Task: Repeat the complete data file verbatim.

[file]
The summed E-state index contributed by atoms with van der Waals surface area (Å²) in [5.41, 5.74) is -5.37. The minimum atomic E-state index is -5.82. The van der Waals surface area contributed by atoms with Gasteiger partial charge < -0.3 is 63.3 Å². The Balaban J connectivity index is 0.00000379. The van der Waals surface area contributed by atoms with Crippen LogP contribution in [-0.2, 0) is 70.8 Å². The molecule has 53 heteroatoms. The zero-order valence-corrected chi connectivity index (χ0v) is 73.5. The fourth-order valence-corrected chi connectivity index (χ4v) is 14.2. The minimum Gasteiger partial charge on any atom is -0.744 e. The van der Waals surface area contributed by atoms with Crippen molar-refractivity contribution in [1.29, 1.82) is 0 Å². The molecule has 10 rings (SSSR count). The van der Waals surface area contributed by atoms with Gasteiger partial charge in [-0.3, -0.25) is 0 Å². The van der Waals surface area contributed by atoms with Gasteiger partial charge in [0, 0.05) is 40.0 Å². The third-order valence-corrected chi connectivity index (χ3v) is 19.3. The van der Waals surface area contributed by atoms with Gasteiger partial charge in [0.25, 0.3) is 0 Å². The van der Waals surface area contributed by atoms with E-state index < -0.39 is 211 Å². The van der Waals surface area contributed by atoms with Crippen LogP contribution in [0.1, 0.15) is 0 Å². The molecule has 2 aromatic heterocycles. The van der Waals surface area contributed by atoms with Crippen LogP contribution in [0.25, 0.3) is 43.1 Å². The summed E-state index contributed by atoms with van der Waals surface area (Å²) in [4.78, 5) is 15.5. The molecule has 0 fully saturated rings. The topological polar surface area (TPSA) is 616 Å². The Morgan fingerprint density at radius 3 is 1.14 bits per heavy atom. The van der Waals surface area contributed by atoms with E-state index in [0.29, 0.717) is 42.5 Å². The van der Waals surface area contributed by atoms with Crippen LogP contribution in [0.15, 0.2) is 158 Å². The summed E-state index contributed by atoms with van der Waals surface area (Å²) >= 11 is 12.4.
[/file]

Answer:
The summed E-state index contributed by atoms with van der Waals surface area (Å²) in [5.41, 5.74) is -5.37. The minimum atomic E-state index is -5.82. The van der Waals surface area contributed by atoms with Gasteiger partial charge < -0.3 is 63.3 Å². The Balaban J connectivity index is 0.00000379. The van der Waals surface area contributed by atoms with Crippen LogP contribution in [-0.2, 0) is 70.8 Å². The molecule has 53 heteroatoms. The zero-order valence-corrected chi connectivity index (χ0v) is 73.5. The fourth-order valence-corrected chi connectivity index (χ4v) is 14.2. The minimum Gasteiger partial charge on any atom is -0.744 e. The van der Waals surface area contributed by atoms with Crippen molar-refractivity contribution in [1.29, 1.82) is 0 Å². The molecule has 10 rings (SSSR count). The van der Waals surface area contributed by atoms with Gasteiger partial charge in [-0.3, -0.25) is 0 Å². The van der Waals surface area contributed by atoms with Gasteiger partial charge in [0, 0.05) is 40.0 Å². The third-order valence-corrected chi connectivity index (χ3v) is 19.3. The van der Waals surface area contributed by atoms with Gasteiger partial charge in [0.25, 0.3) is 0 Å². The van der Waals surface area contributed by atoms with E-state index < -0.39 is 211 Å². The van der Waals surface area contributed by atoms with Crippen LogP contribution in [0.1, 0.15) is 0 Å². The molecule has 2 aromatic heterocycles. The van der Waals surface area contributed by atoms with Crippen LogP contribution in [0.25, 0.3) is 43.1 Å². The summed E-state index contributed by atoms with van der Waals surface area (Å²) in [4.78, 5) is 15.5. The molecule has 0 fully saturated rings. The topological polar surface area (TPSA) is 616 Å². The Morgan fingerprint density at radius 3 is 1.14 bits per heavy atom. The van der Waals surface area contributed by atoms with E-state index in [0.29, 0.717) is 42.5 Å². The van der Waals surface area contributed by atoms with Crippen LogP contribution in [0.15, 0.2) is 158 Å². The summed E-state index contributed by atoms with van der Waals surface area (Å²) >= 11 is 12.4.